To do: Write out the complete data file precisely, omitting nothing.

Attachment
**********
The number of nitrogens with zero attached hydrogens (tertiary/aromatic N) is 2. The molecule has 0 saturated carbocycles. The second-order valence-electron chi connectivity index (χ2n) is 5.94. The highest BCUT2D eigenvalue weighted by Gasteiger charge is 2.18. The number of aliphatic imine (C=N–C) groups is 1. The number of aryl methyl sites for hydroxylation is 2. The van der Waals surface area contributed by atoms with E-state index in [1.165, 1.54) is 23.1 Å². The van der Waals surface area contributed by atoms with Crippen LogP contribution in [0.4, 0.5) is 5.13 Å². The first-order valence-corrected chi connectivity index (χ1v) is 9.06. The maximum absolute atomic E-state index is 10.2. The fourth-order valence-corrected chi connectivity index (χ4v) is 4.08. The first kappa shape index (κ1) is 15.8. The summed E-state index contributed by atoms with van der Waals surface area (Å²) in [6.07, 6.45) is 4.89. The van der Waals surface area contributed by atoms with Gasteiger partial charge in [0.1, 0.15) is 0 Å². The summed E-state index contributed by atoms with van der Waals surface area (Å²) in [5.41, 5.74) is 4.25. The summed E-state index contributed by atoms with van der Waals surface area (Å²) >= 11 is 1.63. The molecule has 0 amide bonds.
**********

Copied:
The number of nitrogens with zero attached hydrogens (tertiary/aromatic N) is 2. The molecule has 0 saturated carbocycles. The second-order valence-electron chi connectivity index (χ2n) is 5.94. The highest BCUT2D eigenvalue weighted by Gasteiger charge is 2.18. The number of aliphatic imine (C=N–C) groups is 1. The number of aryl methyl sites for hydroxylation is 2. The van der Waals surface area contributed by atoms with E-state index in [1.165, 1.54) is 23.1 Å². The van der Waals surface area contributed by atoms with Crippen LogP contribution in [0.4, 0.5) is 5.13 Å². The first-order valence-corrected chi connectivity index (χ1v) is 9.06. The maximum absolute atomic E-state index is 10.2. The fourth-order valence-corrected chi connectivity index (χ4v) is 4.08. The first kappa shape index (κ1) is 15.8. The summed E-state index contributed by atoms with van der Waals surface area (Å²) in [6.07, 6.45) is 4.89. The van der Waals surface area contributed by atoms with Gasteiger partial charge in [0.1, 0.15) is 0 Å². The summed E-state index contributed by atoms with van der Waals surface area (Å²) in [5.41, 5.74) is 4.25. The summed E-state index contributed by atoms with van der Waals surface area (Å²) >= 11 is 1.63. The molecule has 0 amide bonds.